FeaturedNationalVOLUME 19 ISSUE # 19

Toward a fair and sustainable tax system

In the realm of taxation, the imperative to combat tax dodging, whether through avoidance or evasion, has become increasingly urgent. To ensure fairness and sustainability in our fiscal policies, it is crucial to overhaul the existing tax framework.

Pakistan is confronted with a staggering annual tax evasion of approximately Rs5.8 trillion, constituting 6.9 percent of the GDP. Within this, evasion related to POL products stands at an estimated Rs996 billion, facilitated by smuggling and other illicit means.

In a presentation delivered to Prime Minister Shehbaz Sharif and the Special Investment Facilitation Council (SIFC), it was highlighted that the annual revenue lost due to tax evasion amounted to around Rs5.8 trillion, based on fiscal year data from 2022-23. The evasion breakdown includes Rs888 billion from the retail sector, Rs562 billion from the transport sector, Rs498 billion from independent power producers (IPPs), Rs355 billion from items prone to smuggling, Rs342 billion from exports, Rs148 billion from real estate, and Rs1.607 trillion categorized under ‘others’. Sales tax evasion emerges as the highest, potentially reaching Rs2.9 trillion annually, while the customs gap is estimated at around Rs0.6 trillion, including under-invoicing and smuggling.

Conversely, the IMF’s Diagnostic Report suggests that the policy-level tax gap might not be significantly higher, possibly peaking at 12.9 percent of the GDP. Federal tax revenues stand at 9.1 percent of GDP, federal non-tax revenue at 1.2 percent, and provincial taxes contribute around 1 percent to the GDP, totaling 11.4 percent of the GDP. On the expenditure side, federal expenditure amounts to 12.9 percent of the GDP, provincial expenditure to approximately 6.1 percent, resulting in a total expenditure of 19 percent of the GDP. This leaves a gap of 7.6 percent of GDP between total revenues and expenditures.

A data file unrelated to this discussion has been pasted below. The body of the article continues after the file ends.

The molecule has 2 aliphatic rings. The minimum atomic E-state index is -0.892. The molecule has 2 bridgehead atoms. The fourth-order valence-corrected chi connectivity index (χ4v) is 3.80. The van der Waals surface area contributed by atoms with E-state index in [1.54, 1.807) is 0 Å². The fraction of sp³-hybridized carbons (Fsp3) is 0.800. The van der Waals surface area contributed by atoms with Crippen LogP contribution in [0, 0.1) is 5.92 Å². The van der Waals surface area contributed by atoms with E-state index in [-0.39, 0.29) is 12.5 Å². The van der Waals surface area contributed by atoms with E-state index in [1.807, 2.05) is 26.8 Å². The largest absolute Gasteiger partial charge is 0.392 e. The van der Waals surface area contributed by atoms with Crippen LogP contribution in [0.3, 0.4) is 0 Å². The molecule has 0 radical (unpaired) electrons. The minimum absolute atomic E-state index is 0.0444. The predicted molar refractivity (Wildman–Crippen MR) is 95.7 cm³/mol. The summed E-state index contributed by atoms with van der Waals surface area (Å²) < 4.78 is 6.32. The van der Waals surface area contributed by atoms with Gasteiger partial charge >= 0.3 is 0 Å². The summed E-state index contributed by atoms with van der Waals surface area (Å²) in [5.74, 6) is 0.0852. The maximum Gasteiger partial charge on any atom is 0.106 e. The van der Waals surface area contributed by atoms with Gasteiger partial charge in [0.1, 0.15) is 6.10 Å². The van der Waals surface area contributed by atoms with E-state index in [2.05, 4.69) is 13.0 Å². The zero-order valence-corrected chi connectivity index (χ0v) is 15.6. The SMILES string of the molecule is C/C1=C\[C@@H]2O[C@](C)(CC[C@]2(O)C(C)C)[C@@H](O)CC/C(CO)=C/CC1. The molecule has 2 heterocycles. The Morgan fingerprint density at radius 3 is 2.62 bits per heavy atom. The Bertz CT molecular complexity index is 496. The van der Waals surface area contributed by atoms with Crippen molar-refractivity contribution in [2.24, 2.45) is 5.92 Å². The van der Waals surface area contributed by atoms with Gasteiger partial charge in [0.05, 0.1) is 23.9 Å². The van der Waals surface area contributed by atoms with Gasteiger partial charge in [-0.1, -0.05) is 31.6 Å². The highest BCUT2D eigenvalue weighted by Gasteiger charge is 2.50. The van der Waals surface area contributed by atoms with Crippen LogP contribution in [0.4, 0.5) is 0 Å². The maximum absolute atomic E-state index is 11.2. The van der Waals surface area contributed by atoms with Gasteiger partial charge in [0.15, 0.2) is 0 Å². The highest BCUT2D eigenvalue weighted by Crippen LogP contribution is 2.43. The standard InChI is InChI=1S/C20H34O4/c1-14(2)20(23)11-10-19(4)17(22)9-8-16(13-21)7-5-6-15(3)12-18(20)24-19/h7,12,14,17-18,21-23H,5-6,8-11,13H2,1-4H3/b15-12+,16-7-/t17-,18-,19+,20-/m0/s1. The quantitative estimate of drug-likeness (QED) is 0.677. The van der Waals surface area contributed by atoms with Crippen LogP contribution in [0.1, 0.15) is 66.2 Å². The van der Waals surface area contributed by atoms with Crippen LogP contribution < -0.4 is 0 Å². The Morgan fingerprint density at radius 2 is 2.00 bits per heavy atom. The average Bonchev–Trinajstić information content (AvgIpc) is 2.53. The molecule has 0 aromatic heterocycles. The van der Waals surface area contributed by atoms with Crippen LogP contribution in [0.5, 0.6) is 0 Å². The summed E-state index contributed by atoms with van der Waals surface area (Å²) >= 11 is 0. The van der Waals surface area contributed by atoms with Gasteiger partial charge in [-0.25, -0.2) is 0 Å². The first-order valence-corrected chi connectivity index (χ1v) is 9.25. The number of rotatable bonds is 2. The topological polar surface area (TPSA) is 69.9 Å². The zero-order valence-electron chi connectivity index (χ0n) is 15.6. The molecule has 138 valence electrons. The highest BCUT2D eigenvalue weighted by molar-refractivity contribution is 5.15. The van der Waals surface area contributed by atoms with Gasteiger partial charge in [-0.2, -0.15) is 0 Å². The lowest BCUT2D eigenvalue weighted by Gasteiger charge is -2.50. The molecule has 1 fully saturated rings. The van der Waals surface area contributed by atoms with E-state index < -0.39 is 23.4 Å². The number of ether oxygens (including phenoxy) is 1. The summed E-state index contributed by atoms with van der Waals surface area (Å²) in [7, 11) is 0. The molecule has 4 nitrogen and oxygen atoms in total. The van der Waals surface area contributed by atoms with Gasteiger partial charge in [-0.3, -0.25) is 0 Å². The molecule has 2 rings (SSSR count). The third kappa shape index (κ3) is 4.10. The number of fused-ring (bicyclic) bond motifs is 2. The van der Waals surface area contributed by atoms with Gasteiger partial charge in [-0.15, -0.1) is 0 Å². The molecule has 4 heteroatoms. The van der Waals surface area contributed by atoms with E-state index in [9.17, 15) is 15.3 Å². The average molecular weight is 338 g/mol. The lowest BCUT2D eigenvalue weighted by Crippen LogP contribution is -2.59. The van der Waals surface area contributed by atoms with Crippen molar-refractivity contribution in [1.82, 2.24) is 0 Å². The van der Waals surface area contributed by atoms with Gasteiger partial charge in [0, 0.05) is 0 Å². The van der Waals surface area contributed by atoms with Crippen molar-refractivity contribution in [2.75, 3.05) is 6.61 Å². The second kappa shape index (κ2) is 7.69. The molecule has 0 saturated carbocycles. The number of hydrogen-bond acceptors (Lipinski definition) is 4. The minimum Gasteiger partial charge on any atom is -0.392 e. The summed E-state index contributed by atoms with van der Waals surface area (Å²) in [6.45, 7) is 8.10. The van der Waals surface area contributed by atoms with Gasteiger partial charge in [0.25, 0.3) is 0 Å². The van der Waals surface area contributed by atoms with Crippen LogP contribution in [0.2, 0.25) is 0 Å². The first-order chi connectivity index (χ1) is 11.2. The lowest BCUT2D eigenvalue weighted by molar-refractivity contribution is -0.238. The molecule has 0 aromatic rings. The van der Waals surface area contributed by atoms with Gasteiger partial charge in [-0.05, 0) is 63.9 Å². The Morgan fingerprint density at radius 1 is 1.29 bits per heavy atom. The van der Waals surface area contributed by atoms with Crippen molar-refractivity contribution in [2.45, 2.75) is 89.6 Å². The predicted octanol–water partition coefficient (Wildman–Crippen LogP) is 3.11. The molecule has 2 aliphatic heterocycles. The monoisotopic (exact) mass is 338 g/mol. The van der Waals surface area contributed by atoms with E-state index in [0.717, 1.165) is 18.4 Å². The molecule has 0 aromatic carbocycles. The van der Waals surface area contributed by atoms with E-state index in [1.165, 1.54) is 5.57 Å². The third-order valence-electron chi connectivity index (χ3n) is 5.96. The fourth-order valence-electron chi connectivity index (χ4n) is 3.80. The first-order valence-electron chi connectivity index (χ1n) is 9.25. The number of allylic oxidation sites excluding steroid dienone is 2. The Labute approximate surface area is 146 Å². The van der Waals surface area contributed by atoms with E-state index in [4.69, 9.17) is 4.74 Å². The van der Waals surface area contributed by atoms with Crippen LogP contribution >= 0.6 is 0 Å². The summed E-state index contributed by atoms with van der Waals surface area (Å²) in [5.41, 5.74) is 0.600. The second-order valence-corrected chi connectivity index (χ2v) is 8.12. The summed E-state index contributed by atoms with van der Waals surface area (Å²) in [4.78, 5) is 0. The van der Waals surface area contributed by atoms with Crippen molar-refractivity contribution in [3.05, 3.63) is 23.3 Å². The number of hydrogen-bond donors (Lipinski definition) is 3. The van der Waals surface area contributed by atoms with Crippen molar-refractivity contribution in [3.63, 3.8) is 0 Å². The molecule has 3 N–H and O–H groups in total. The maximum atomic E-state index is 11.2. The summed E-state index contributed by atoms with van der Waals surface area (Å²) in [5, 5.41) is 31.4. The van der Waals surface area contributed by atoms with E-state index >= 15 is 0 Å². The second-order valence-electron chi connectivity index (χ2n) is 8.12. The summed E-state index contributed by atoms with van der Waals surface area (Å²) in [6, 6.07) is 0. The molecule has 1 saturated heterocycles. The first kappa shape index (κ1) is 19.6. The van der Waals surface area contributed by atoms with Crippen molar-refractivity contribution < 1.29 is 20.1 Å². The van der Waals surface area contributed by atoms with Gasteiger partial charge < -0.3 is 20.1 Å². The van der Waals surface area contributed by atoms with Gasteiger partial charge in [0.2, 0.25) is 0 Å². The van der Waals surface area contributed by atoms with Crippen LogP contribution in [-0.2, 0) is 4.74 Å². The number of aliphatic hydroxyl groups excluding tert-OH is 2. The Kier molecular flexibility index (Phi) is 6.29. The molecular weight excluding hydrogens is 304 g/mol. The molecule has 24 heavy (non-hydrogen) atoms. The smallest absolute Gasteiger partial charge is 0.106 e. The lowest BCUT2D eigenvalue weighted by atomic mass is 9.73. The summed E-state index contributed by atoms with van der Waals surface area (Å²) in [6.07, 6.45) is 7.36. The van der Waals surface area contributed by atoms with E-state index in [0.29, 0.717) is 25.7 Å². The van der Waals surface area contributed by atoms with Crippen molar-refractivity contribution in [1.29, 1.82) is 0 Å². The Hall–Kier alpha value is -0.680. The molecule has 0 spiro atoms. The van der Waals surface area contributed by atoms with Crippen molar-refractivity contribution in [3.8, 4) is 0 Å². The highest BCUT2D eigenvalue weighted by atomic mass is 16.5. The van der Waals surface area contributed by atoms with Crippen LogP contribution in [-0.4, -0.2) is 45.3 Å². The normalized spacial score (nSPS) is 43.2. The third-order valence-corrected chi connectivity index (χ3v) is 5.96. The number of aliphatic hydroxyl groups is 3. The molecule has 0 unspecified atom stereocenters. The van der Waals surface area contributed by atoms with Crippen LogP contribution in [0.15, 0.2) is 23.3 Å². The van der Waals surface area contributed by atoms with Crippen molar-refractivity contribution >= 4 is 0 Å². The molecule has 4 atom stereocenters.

Addressing tax compliance alone could close these leaks, injecting 5.8 percent of the GDP annually into the national coffers. However, this tax evasion, also known as the fiscal gap or fiscal deficit, is typically financed through domestic and external borrowing, pushing the country into a debt trap, as per an independent economist.

Given the dire fiscal circumstances, the government is contemplating restructuring the Federal Board of Revenue (FBR). Pakistan not only suffers from chronically low tax collection relative to GDP but also places a disproportionate burden on middle- and lower-income groups. This is exacerbated by a large undocumented or informal economy beyond the tax radar, and certain lightly taxed sectors such as agriculture, property, retail, and finance. Consequently, there’s a heavy reliance on consumption taxes like the general sales tax (GST) and excise tax across the economy.

In addressing tax dodging, which encompasses both tax avoidance and tax evasion, it is imperative to ensure that all sources of income are taxed. The proliferation of tax loopholes necessitates a crackdown on avoidance before considering higher taxes on the wealthy. Establishing robust institutions is essential for sustaining an effective tax system in the long term. One crucial step towards achieving this is the implementation of a ‘national income tax’ covering all forms of income.

Rather than relying solely on regressive consumption taxes, there should be a swift transition towards taxing all income in a progressively fair manner. This could involve some direct taxes being levied proportionally or flatly to facilitate ease of administration and promote economic documentation, while others are imposed progressively. Exceptions may be made for transfer payments to safeguard vulnerable segments of society.

Taxing interest rates would not only encourage individuals to redirect idle resources from the financial sector to more productive endeavors in the real economy but also foster equitable resource allocation across income groups for funding public goods. This approach would help mitigate income and wealth inequality perpetuated by suboptimal taxation policies influenced by vested interests, often shielded by collusion between these interests and political parties or policymakers.

Therefore, there is a pressing need to adopt a comprehensive tax regime that encompasses all national incomes. Such a system is vital not only for reducing income and wealth disparities but also for addressing the issue of undocumented economic activities, as it covers all sources of income—including those of lower-income groups. The proposed ‘national income tax’ would replace consumption taxes like the sales tax and complement other direct taxes such as wealth tax, income tax, and corporate tax.

In conclusion, the adoption of a national income tax emerges as a pivotal step towards rectifying the flaws inherent in our current tax regime. By targeting all sources of income and promoting progressivity, such a tax system not only addresses income and wealth disparities but also fosters economic transparency and resilience. It is incumbent upon policymakers to heed this call for reform and pave the way towards a fairer and more sustainable future.